A capitated benefit authorized by the Balanced Budget Act of 1997 (BBA) that features a comprehensive service delivery system and integrated Medicare and Medicaid financing. For most participants, the comprehensive service package permits them to continue living at home while receiving services rather than being institutionalized. Capitated financing allows providers to deliver all services participants need rather than being limited to those reimbursable under the Medicare and Medicaid fee-for-service systems. The BBA established the PACE model of care as a permanent entity within the Medicare program and enables States to provide PACE services to Medicaid beneficiaries as a State option. The State plan must include PACE as an optional Medicaid benefit before it can enter into program agreements with PACE providers. Participants must be at least 55 years of age, live in the PACE service area, and be certified as eligible for nursing home care by the appropriate State agency. The PACE program becomes the sole source of services for Medicare and Medicaid eligible enrollees. PACE programs provide social and medical services primarily in an adult day health center, supplemented by in-home and referral services in accordance with the participant's needs. The care is overseen by an interdisciplinary team, consisting of professional and paraprofessional staff.
  • Social Security Disability Insurance (2)
    NS-1800.8000

    Social Security Disability Insurance

    NS-1800.8000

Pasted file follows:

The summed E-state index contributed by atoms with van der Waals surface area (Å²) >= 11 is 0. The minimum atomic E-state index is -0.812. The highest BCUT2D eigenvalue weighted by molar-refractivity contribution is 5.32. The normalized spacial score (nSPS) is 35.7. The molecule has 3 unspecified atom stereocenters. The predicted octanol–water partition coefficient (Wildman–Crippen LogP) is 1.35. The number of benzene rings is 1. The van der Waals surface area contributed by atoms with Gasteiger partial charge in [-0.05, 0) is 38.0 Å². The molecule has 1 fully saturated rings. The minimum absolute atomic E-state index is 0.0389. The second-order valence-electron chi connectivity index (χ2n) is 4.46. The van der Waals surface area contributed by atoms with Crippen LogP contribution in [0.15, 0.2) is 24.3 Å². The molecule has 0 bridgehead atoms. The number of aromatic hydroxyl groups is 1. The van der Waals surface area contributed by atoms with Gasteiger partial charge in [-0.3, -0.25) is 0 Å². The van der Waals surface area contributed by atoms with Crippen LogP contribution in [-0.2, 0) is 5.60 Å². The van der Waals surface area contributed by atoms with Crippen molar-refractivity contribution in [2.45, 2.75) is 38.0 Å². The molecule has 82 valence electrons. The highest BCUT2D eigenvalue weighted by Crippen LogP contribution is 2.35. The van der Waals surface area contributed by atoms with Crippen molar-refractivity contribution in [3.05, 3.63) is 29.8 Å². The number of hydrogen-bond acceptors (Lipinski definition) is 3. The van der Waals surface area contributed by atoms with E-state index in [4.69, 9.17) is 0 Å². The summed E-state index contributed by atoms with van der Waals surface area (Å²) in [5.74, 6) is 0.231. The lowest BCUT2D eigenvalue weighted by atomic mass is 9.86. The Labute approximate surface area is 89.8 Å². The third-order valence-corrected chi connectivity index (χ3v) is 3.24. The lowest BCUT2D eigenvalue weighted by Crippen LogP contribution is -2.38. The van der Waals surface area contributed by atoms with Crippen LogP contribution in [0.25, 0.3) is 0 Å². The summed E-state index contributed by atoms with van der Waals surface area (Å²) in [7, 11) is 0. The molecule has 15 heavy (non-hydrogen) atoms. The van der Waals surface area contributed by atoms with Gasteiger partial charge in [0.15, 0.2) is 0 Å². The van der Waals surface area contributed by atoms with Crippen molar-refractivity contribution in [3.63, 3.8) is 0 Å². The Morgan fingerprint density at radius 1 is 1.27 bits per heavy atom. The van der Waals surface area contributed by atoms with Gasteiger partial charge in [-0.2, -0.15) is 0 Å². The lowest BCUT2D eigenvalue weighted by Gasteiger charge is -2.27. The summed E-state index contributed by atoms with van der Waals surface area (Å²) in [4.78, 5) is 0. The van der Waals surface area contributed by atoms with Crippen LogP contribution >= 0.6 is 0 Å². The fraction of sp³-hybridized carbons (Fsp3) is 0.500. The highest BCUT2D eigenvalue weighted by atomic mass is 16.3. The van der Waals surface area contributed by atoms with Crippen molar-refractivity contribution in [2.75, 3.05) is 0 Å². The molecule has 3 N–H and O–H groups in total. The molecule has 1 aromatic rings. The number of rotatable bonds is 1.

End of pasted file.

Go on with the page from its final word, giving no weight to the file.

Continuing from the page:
A federal program administered by the Social Security Administration that provides monthly cash benefits for disabled workers who are fully insured under the program, who are not capable of substantial gainful work and who have completed a five month waiting period.
  • Social Security Disability Insurance Applications (2)
    NS-1800.8000-820

    Social Security Disability Insurance Applications

    NS-1800.8000-820

    Social Security offices that accept applications and determine eligibility for the Social Security Disability Insurance (SSDI) program; and reinstate individuals who have lost their SSDI benefits due to incarceration, institutionalization, noncompliance or other reasons. Also included are other programs that help people prepare and file Social Security Disability Insurance applications and/or are authorized to do eligibility determinations for the program.
  • Social Security Retirement Benefits (2)
    NS-7000.8000

    Social Security Retirement Benefits

    NS-7000.8000

    A program administered by the Social Security Administration that provides monthly cash payments (sometimes called old-age insurance benefits) for people age 62 and older who are fully insured. Workers may retire at age 62 and receive a reduced benefit or may wait until age 65 and receive a full benefit. Benefit amounts depend upon wages earned and the number of quarters of coverage credited to the individual's Social Security record.
  • State Medicaid Waiver Programs (2)
    NL-5000.5000-800

    State Medicaid Waiver Programs

    NL-5000.5000-800

    Medicaid programs offered by states that have been authorized by the Secretary of the U.S. Department of Health and Human Services (HHS) to waive certain Medicaid statutory requirements giving them more flexibility in Medicaid program operation. Included are home and community care based (HCBC) waiver programs operated under Section 1915(c) of the Social Security Act that allow long-term care services to be delivered in community settings; managed care/freedom of choice waiver programs operated under Section 1915(b) of the Social Security Act which allow states to implement managed care delivery systems or otherwise limit individuals' choice of provider under Medicaid; and research and demonstration project waiver programs operated under Section 1115 of the Social Security Act to projects that test policy innovations likely to further the objectives of the Medicaid program. Each of the states has developed waivers to meet their needs; and while every state's waiver programs have their own unique characteristics, there may also be common threads.